Good news, After a long 12 year wait, Age of Mythology fans will finally receive a new expansion! It’s called Tale of the Dragon, and set to be released on the 28th of January, 2016.
I myself, being Chinese, is extra excited that the new expansion focuses on the Chinese pantheon. Having loved Age of Mythology when it was first released, back when I was in primary school. I used to grind out on the demo of the game for hours, as I could not afford the full game. Once, I was able to buy the full game with the Titan expansion, the first thing I did when I got home, was always to load up the game. Now it’s going to be even better, being able to play as a pantheon of Gods that I can culturally relate to.
Sadly though, there’s been quite some controversy in regards to the artwork of the new game, and this where the bad news begins.
The Yellow Emperor’s (Huangdi) artwork in the game is remarkably close in design to that of something out of a Yellow Peril poster.
Many Chinese residents leaped over the Great Firewall to critic the perhaps accidentally offensive designs.
One Chinese netizen, Dongcheng Xu, commented:
“I am Chinese and I do want to make one point very clear: Most Chinese probably do not care that much about the looks of Fuxi, Nuwa, etc. because those are truly mythical figures to us. Huangdi is different because he is not just mythical or legendary, he is actually considered the founder of the Chinese civilization, the very first emperor of the Chinese people, to not make him majestic and grand looking is a very serious problem.”
This very much embodies a large part of the issue in using the Chinese pantheon, as many of the Gods to these day are somewhat still revered and worshipped in Chinese culture. Especially, Huangdi, as many still believe that he is the common ancestor of all Chinese people and culture.
The term Yan Huang Zisun translates to Descendants of the Yan and Huang. Most Chinese to this day still use this term to describe themselves, showing the importance of the Yellow Emperor within Chinese culture.
This is not the only piece of artwork that’s been under fire. The other portrayals of the Gods have been considerably weak.
For instance, the culture transcending Wukong, the Monkey King, in which the much loved Goku from Dragonball is based off, looks more like a bumbling monkey uncle than the agile and quick-witted Heavenly Sage that he is meant to be.
Within Chinese culture Wukong was generally known for his speed and trickeryHe could travel 108, 000 Li (Approximately, 50 000 km or 30 000 miles) in just one jump, yet, this bloke looks more towards the solid type than the speedy type. Wukong also possessed the ability to change into 72 different forms, in order to confuse his enemies. Which is why in general most portrayals of the character of Wukong, have been a mixture of agile ape combined with a sense of playfulness.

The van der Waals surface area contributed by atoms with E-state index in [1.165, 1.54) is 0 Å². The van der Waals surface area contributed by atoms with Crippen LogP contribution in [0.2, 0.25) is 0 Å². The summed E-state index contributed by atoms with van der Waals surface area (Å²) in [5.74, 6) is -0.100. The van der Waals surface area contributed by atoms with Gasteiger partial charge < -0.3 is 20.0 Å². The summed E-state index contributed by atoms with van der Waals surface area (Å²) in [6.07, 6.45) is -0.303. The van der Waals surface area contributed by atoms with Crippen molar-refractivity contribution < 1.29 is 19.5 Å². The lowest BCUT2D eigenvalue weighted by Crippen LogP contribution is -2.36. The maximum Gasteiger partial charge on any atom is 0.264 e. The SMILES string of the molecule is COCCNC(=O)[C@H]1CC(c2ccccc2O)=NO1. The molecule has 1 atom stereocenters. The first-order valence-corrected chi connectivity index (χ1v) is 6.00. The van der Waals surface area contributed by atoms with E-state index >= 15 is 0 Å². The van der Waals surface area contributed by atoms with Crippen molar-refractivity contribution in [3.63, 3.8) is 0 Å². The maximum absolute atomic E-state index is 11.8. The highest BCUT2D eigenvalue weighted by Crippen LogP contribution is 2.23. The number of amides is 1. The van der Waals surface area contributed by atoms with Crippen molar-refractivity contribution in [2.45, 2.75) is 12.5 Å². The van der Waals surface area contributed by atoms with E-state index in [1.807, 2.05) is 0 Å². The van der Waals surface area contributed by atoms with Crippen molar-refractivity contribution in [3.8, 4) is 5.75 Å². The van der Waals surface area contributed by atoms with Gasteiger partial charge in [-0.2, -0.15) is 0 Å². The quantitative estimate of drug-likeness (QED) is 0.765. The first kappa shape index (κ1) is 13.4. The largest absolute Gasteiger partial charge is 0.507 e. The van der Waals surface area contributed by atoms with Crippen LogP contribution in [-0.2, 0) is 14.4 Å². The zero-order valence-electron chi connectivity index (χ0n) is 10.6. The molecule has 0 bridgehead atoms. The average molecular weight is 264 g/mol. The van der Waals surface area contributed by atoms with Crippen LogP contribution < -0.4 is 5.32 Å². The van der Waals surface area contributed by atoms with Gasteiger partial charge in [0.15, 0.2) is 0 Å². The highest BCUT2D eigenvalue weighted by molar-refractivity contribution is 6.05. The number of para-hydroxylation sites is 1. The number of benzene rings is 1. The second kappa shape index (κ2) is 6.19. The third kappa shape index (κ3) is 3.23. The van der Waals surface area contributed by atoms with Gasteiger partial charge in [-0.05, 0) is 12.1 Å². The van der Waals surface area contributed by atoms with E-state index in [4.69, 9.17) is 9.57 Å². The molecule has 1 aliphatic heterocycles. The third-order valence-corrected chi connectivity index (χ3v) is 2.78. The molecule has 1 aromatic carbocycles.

For instance in the games Smite and League of Legends, where Wukong both feature, there’s this sense of underlying mischievousness. I mean this guy went around stealing drugs, crashing parties and setting the Jade Emperor’s horses free.
Then there’s the other side of the argument in which the Chinese are acting over-sensitive. As Portentous Pysche puts it:
Frankly, I think this is just another case of Chinese egocentrism. Be glad your region was considered over other interesting pantheons like the Gauls, Mesopotamians or Nahuas.
Frankly, the reason that this is happening, is that there’s barely any representation of Chinese culture overall in the west, especially for the longest continual civilisation in the world, as well as the largest population. Chinese gamers, like myself, are bloody joyous that this is happening, but we don’t want another Fu Manchu happening, we want to be able to be proud of our culture, instead of getting the usual ridicule online. Such as having a reputation for cheap labour and low quality products, which are all in someways very hurtful truths. We want the world to know that the Chinese have a long and interesting history, one that spawned much innovation in the past. Hundreds of inventions still in use today were originally constructed by the Chinese, yet the Middle Kingdom is far more famous for ignoring copyright laws. For gunpower, paper, the compass and printing were all originally from China, leading to today’s modern society.
Now the Wukong and Yellow Emperor artworks are not the only offenders but I think the point has been made. Forgotten Empire should definitely be applauded for picking up one of the less popular cultures (within the Western sphere) for their new expansion. However, a few changes to the artwork will go a very long journey into the hearts of the Chinese people, where the history of their nation is a sanctuary of pride.